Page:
We have another rescue pit, (12 yo female, incredibly calm and gentle), and they now play together very well. Playing with her used to get him so wired that he would turn to us and try to play as physically (not good). We weren't sure whether to stop him from playing with her until he learned not to ramp up, or whether suppressing his play-behavior with her would only make him jumpier (option two seemed more likely--4 mile daily bike rides and long walks weren't tiring him out, but playing with her does). So we clicked/treated like mad for good play with her, and that seems to have worked--he doesn't get as over- excited either with her or with us. And now, if he gets into intense play behavior with me, I can ask him for a sit, and he throws his butt on the ground fast as can be, instead of zooming at me."
that's exactly what he needed. Teaching "default" behaviors was particularly useful, so whenever Vanya gets excited now, he knows to offer a sit for attention, instead of lunging and grabbing for attention. (This meant a zillion click/treats for the behavior we wanted--ie, sits, and then 'leave its', and 'watch me's'). Radically increasing the rate of reinforcement also helped a lot, so we were giving Vanya a lot more help in understanding what we consider desired behavior. Working on the "Off-switch" game also helps a lot, and so does the "premack principle".
Now, just a week after working on the "Control Unleashed" exercises, Vanya's lunging and grabbing (and rough play with his dog-housemates, also a self-control issue) have decreased about 95%..."
Soon we were inadvertently doing a routine of sit/click/treat/ grab the arm/sit/click/treat/grab the arm ....He had figured out the best way to get a click/treat was to grab my arm, then offer a sit. Ow! Once I got the timing better, and starting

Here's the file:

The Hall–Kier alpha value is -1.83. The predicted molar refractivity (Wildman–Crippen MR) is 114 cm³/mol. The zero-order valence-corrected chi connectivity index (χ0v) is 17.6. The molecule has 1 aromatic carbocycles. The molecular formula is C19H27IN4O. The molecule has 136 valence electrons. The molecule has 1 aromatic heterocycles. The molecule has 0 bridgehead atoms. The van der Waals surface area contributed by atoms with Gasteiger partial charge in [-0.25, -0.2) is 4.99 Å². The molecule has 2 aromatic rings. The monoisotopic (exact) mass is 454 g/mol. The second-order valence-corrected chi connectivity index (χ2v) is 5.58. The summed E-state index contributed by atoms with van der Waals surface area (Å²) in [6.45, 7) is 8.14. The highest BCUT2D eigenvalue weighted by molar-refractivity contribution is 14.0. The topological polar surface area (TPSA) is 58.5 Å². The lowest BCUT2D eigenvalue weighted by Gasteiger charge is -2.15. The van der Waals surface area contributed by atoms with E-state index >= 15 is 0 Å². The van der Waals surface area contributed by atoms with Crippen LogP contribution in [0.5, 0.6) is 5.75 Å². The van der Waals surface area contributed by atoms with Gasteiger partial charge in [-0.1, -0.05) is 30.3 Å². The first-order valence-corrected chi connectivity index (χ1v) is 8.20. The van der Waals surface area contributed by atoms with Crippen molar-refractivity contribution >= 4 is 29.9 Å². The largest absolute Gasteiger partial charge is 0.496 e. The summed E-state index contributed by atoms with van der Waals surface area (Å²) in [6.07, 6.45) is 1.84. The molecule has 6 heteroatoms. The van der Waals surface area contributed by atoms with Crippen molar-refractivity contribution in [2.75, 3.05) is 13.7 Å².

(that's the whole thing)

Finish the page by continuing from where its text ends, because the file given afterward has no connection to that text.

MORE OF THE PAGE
rapidly reinforcing his calm moments, we made it back inside (before running out of treats...) Even though he's a very friendly pit bull, there's still nothing like a pit bull dangling from your arm to make you want to realize how important timing is. I was trying to click/treat his moment of calming, but I think I was capturing his moment of excitement, not calming.
Back to trying this inside a bunch more...
be on my other side--I must be turning because something cool is over there, right?). Long walks would increase the behavior, and so would excited play with our elderly pit bull. After huge amounts of helpful advice from folks on the list, here's what eventually worked for us.
First, of course, I tried hard to learn the look in his eye that meant he was about to jump, so I could cue sit and then toss treats in the other direction. But if I missed that moment, tossing all the treats in the world wouldn't distract him from the great joy of jumping on my back. So:
1. instead of turning my back or folding my arms, I played "be a tree". This is what kids in school are now supposedly being taught as a response to excited dogs. You stand, head down, arms down, fingers laced--boring as a tree. Supposedly, you become so very very dull that the dog sniffs your fingers and soon wanders off in boredom, no longer reinforced by your turning around or folding your arms. I was doubtful, but I found that it did work surprisingly well.
2. I also taught Vayna that the "be a tree" posture was another cue for sit. I did this a zillion times
3. then whenever he jumped, I acted like a tree, and if he sat, he got a treat. Repeat a million times. If he gnawed at me, I looped his leash over a handy fence-post (we walked along fence lines a lot that winter) and stood like a tree just out of his reach. Pretty quickly he would realize he couldn't contact me, so he would sit for his treat. Repeat a zillion more times.
(I couldn't expect my farmworkers to have this kind of patience, so I gave them all cans of spray shield (citronella) to carry. After a couple spritzs of citronella in his face, just the sight of the spray shield can made him sit for his treat. I am, of course, not recommending this aversive to anyone--just reporting honestly that I didn't rely on 'be a tree' alone.)"
- Karen Overall's Relaxation Protocol
- Zen games
- Off Switch games in CU
- Give me a Break in CU (but I was never sure I really understood those--still trying)
- Lots of default sit work
- Freeze tag: an off switch game
- Nose work: at first just scattering his kibble in the grass, then food puzzle games, eventually home-grown tracking work which we still try to do often
- wrapping him up tightly at night (not in an anxiety wrap, just in a blanket--what a difference that made with night startles
- melatonin when he was waking up a lot at night and scanning the ceiling
- L-theamine now
- lots of long, slow walks in the woods where he could be off leash and sniff around
- lots of wandering around in the our fields, orchard and prairie
- lots of hanging out under the trees reading (well, I read; he stuck to his bones--he's smart but not that smart)